Starring: Tom Hiddleston, Tilda Swinton, Mia Wasikowska, John Hurt, Anton Yelchin and Jeffrey Wright
Directed By: Jim Jarmusch
Running Time: 123 minutes
Sony Pictures Classics
Our Score: 5 out of 5 stars
Tilda Swinton and Tom Hiddleston, already pretty ethereal as they are, are well cast as vampire lovers Adam and Eve in Jim Jarmusch’s wonderful upcoming film, Only Lovers Left Alive. The film finds Adam at a low point in his long existence with wife Eve swooping in to lift him from his disappointment at the state of the modern world. It’s a clever, macabre character study that beneath its too-cool undead protagonists lies a tremendously romantic beating heart.
As Adam, Hiddleston drives away any and all comparison to that other shaggy, dark-haired immortal he has so expertly played recently. Adam is a fascinating creature who displays a wall full of iconic mortals in his den, all the while repeatedly protesting that he has no heroes. Everyone from Edgar Allan Poe and Oscar Wilde to Rodney Dangerfield and Iggy Pop are framed in a shrine to human imagination that at this point in time Adam is lamenting the “zombies” have lost. This admiration for human achievement somewhat undermines Adam’s intentions to kill himself with a wooden bullet obtained from his stoner human buddy Ian (Anton Yelchin in a Renfield-goes-Rock-n-Roll mode). Adam wants to seem the depressive loner, it’s a romantic notion that suits his look and music, but every so often there are cracks in this facade where Hiddleston lets through brilliant moments of enthusiasm. He can be completely enchanted by an unknown singer in a back alley club or excited over a new guitar despite an already huge collection. Adam gives an angry impassioned speech about the world’s dismissal of great scientists–Tesla, Darwin and the like–but that he is able to get so worked up about the fate of humanity weakens his stance that he’s lost all hope in it.
These small embers of optimism are fanned by Adam’s wife Eve and Swinton is perfect at embodying his more mischievous other half. When we meet her, Eve is living apart from Adam in Tangier trying to stir up some controversy in the mortal world by goading her friend, fellow immortal Kit Marlowe (John Hurt), into dusting off the Shakespearian authorship debate just for a bit of entertainment. She’s recalled to her husband in Detroit when she senses Adam’s melancholy over a touching video phone call they share.
Eve having to carefully engineer night flights to make such a journey possible is one of the many vampiric touches Jarmusch cleverly slips in without being explicitly expository about his brand of bloodsucker. Others include Adam’s usage of preternatural speed only when really pushed or their eyes growing paler the more in need of a drink they are. There are references to a larger crisis of contaminated human blood, causing Adam to haunt a complicit doctor (Jeffrey Wright, making a huge impact in just two scenes of bouncing dialogue off a hilariously unresponsive Hiddleston in scrubs) for a healthy supply, but that’s not the focus here.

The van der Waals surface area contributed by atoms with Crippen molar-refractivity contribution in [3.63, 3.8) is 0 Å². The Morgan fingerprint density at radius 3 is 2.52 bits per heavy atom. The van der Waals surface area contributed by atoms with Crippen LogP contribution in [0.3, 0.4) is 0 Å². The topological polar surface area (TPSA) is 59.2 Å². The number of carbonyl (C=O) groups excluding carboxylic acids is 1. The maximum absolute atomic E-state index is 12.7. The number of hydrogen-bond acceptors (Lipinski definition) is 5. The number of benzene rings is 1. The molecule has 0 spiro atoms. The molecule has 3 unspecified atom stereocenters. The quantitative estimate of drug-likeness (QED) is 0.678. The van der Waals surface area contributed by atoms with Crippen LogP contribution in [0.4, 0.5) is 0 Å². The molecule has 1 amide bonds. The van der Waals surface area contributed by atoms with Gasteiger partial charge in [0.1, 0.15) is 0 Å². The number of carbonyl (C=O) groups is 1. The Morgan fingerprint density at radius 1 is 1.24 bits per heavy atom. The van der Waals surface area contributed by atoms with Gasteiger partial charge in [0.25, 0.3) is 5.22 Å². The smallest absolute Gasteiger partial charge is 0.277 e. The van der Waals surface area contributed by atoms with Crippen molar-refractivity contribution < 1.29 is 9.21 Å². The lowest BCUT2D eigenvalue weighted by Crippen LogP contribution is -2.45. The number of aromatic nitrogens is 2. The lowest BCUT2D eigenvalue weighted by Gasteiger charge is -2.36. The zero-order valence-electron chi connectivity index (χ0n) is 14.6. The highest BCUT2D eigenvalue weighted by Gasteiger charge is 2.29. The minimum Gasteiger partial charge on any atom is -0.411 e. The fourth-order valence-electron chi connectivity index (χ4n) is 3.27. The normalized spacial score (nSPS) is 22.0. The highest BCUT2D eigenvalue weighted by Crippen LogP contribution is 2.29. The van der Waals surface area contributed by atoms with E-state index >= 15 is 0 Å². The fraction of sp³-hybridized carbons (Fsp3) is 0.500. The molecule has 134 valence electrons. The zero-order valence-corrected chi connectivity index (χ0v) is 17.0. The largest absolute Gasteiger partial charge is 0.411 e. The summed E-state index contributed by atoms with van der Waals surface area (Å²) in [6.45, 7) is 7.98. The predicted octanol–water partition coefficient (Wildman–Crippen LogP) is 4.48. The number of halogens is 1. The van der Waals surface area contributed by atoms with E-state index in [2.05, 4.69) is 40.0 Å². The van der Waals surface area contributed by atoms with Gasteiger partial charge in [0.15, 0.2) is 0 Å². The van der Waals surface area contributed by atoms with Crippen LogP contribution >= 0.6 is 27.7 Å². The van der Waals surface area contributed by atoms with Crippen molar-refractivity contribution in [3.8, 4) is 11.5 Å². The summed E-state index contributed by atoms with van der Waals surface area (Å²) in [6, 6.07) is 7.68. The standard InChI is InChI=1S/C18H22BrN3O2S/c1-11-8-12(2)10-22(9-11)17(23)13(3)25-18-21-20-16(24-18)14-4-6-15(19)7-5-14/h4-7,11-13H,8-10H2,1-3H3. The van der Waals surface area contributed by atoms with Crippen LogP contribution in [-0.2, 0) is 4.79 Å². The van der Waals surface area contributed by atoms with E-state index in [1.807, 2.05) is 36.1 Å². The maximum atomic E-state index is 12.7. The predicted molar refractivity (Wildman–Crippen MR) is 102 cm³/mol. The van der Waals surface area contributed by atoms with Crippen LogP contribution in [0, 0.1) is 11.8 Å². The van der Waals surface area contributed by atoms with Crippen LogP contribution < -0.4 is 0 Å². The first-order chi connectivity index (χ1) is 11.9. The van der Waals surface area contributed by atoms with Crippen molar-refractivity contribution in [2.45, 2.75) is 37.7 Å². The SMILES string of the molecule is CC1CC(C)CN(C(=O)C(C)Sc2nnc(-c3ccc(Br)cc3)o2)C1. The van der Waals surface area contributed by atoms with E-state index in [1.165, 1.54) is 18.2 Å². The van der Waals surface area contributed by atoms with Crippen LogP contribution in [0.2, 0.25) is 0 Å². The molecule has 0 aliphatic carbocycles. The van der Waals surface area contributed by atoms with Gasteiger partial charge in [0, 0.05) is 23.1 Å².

Rather, Eve is content to share blood popsicles with Adam during a game of chess or bond over their mutual appreciation of Jack White. Such smaller moments are where Hiddleston and Swinton really shine. They have a chemistry that feels lived in without any of the negative connotations so often associated with the “old married couple.” And they really can’t get much older than these two. One gets the sense that Adam’s depression is just part of a larger cycle the two have weathered many times before with the gleeful Eve returning to turn over the hourglass that Adam says is running out of sand. In a particularly joyful scene, Eve finds Adam’s would-be means of suicide and defuses the tension by drawing him into a heartwarming dance to Denise LaSalle’s “Trapped by a Thing Called Love” instead of an argument. This tendency to physical interaction over words in many instances adds to an animalistic dynamic this little clique of vampires share. It becomes more pronounced when Eve’s party-vamp sister Ava (Mia Wasikowska) drops in on the couple. In the only concrete conflict of the film, the sister from LA throws a monkey wrench into Adam and Eve’s chilled out lifestyle, demanding they all go out and over indulge on their “good” blood. Like most bingeing, it doesn’t end well. The sisters together are able to push Adam around rather like the females in a pride of lions, an idea reinforced by Gerd Zeiss’s wild hair designs which incorporated actual animal furs.
Beyond the cool makeup design, Jarmusch creates a fascinating nighttime world for his characters to inhabit. Eve is surrounded by books in her lush Tangier location while Adam’s lair in Detroit is completely wired and filled with all the things he’s engineered himself from decades of technological equipment. Both the cities are richly shot by Yorick Le Saux who finds beauty both in the dark and in locations of complete decay. Jarmusch’s own band SQURL reinforces this dark environment with a hypnotic guitar driven soundtrack that will haunt viewers long after the credits roll. Still, despite its gothic trappings, Only Lovers Left Alive is a surprisingly funny and touching character study of what it is to sustain love and inspiration throughout a very long lifetime.
Note: This film screened as part of the 51st Annual New York Film Fest where we were informed it would be aiming for spring opening in the US. For now, it’s continuing to make festival rounds and has a UK release date of February 21st. You can view a recently released trailer below and check back here for further updates as we get them!